I’ve been writing and working up a storm this week, and sadly haven’t had time to share pics and recipes of the bread I baked for my buddy Dean’s birthday. He’d been harassing me for bread for years, and I finally caved in. (You’d think a guy with a license plate frame that says “I’d Rather Be Baking Bread” wouldn’t take so damn long to throw a loaf or two in the oven for a friend!)
His questions to me online were:
- Are you coming to my birthday party?
- Are you bringing bread?
Suffice it to say that I needed to get my ass in the kitchen. I decided to bake two different breads, not sure exactly what he wanted and not wanting to ruin the surprise, since I told him that I didn’t have time to make any bread, even though I’d already made the starters a few hours before he’d asked. (I know. Slick, right?)
The starters comprised of a very loose, soupy slurry known as poolish for both breads, and I also made a firmer starter known as pâte fermentée for the boule that was similar in moisture and texture to the dough into which it would be incorporated. I let these sit out, covered, at room temperature overnight, and could not wait to catch that wonderful yeasty, slightly sour aroma that I have been away from for far too long.
Besides adding mountains of flavor and complexity to your breads, they contribute to the structure and improve the texture of the final loaves as well. This time of pre-ferment as it is called allows yeast to activate, multiply, and acclimatize to your environment and ingredients after their long nap in a dry, dormant stage. It also increases enzymatic activity in the flour, which helps impart, well, “maturity” to your bread as my friend and hero Peter Reinhart so aptly puts it.
“The very presence of pâte fermentée in a formula improves most bread, quantum leaping it in maturity and flavor.” — Peter Reinhart, in his quintessential The Bread Baker’s Apprentice: Mastering the Art of Extraordinary Bread
For the following recipes, please try to use unbleached bread flour as it really does have a markedly better outcome. I recommend King Arthur brand. It costs a little extra, but it’s well worth it. If you’re just going to use crap, why not save some time and go buy a loaf of supermarket bread instead? Also, for these measurements, do not pack the flour tightly. Due to variations in flour, humidity, etc., you may need a little more or less flour or water for your dough. Don’t be afraid to adjust. Ultimately, you are looking for a dough that is slightly tacky to the touch, but never sticky.
French Country Boule Recipe
For the pâte fermentée:
1/4 tsp active dry yeast
1/2 c warm water (100-105°F is ideal)
3/4 c bread flour (unbleached)
1/4 tsp fine sea salt
For the poolish:
1 c bread flour
2/3 c water
1 Tbsp of yeast water from the pâte fermentée
For the final dough:
1/4 tsp active dry yeast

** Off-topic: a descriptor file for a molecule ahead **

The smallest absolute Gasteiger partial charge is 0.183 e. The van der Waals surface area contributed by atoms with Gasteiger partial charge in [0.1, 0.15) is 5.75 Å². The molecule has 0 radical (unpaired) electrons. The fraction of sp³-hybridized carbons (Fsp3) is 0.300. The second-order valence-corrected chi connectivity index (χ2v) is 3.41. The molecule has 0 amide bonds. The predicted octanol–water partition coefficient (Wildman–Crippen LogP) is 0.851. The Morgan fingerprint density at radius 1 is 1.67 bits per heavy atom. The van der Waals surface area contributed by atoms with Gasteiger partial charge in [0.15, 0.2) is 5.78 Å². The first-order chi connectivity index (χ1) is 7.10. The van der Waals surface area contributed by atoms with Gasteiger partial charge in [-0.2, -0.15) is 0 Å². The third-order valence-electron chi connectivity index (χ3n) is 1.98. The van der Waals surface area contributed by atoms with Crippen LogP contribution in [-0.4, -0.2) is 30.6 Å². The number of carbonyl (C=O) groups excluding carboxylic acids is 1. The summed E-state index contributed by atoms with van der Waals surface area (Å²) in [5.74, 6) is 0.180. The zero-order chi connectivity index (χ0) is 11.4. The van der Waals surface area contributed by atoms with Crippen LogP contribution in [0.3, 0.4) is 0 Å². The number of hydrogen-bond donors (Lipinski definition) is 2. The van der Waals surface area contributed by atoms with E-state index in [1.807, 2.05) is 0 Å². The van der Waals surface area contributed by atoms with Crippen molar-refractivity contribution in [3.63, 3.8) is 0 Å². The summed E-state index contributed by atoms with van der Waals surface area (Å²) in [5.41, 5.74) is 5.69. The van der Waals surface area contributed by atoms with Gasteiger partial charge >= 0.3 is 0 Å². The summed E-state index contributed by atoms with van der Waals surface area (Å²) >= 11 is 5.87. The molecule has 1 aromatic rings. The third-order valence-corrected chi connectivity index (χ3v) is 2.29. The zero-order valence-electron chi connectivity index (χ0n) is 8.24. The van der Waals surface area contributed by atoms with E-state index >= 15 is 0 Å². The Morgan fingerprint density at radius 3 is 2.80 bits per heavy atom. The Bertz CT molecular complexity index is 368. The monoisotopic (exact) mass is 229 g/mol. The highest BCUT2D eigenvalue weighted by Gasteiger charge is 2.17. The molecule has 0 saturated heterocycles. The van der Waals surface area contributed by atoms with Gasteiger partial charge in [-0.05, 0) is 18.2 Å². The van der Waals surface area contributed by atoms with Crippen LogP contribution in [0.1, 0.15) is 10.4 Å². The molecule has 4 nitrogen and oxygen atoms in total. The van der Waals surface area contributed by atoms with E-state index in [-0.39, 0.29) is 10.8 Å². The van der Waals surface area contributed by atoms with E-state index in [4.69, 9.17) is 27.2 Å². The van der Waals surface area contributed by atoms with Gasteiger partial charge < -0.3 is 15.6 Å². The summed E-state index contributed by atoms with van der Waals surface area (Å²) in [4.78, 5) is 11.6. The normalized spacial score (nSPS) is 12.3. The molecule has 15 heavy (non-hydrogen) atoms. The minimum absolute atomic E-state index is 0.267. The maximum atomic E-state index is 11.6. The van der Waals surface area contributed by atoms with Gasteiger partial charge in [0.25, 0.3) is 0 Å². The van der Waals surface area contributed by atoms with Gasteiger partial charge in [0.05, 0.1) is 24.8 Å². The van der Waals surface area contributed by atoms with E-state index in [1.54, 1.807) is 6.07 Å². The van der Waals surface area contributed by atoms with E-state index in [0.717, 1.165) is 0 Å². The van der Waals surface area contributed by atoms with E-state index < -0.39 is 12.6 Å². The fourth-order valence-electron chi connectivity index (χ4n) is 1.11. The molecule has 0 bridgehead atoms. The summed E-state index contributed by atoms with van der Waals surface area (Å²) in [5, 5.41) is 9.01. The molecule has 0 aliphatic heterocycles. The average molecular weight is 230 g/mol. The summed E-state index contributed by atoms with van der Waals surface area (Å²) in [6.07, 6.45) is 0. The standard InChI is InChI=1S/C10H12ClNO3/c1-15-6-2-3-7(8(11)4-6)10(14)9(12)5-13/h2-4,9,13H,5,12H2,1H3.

2 Tbsp warm water (100-105°F is ideal)
2 1/4 c bread flour
1 1/2 tsp fine sea salt
1 Tbsp wheat bran (optional)
The night before your bake, make your starters in separate bowls, making sure they are large enough to allow for the starters to at least double in size overnight. Activate your yeast in warm water, and allow to bloom for 5-10 minutes. Mix together the remaining ingredients for each starter, using only 1 Tbsp of the yeasty water in the poolish, and adding the rest to the pâte fermentée.
On the morning of your bake, repeat activation instructions for the yeast and water called for under “final dough.” Combine flour and salt in a large mixing bowl, add in newly bloomed yeast, poolish, and pâte fermentée. Mix with a wooden spoon (or stand mixer with a dough hook attachment) for several minutes until a ball of dough forms. Knead by hand or with the dough hook for 2-3 minutes. Cover with plastic wrap and allow to rest for 20 minutes. Knead again for 3-4 minutes, cover, and let rise in a warm place until nearly doubled in size (allow anywhere from 1.5-3 hours).
Preheat your oven to 475°F about an hour before baking. Turn the dough out onto a lightly floured surface, and divide into two equal pieces. Shape into tight rounds, trying not to overly deflate them, making sure any seams in the dough are underneath the rounds. Place onto a baking sheet, allowing room for doubling and cover with plastic wrap. Once the dough has doubled in size, remove plastic wrap, spray lightly with a misting of water, and dust lightly with flour. Using quick motions with a serrated knife or lame, make several slashes in the dough both to allow for expansion and for decorative purposes.
Place the baking sheet on the middle rack of your oven, spraying the inner walls fairly heavily with water to create a good amount of steam. Close the oven door, lower the temperature to 425°F, and bake until the loaves reach an internal temperature of 190°F, and sound hollow when tapped on the bottom (approximately 25-35 minutes). Allow to cool completely on a cooling rack before slicing.
Stay tuned for Part 2 — My Rosemary Potato Focaccia Recipe!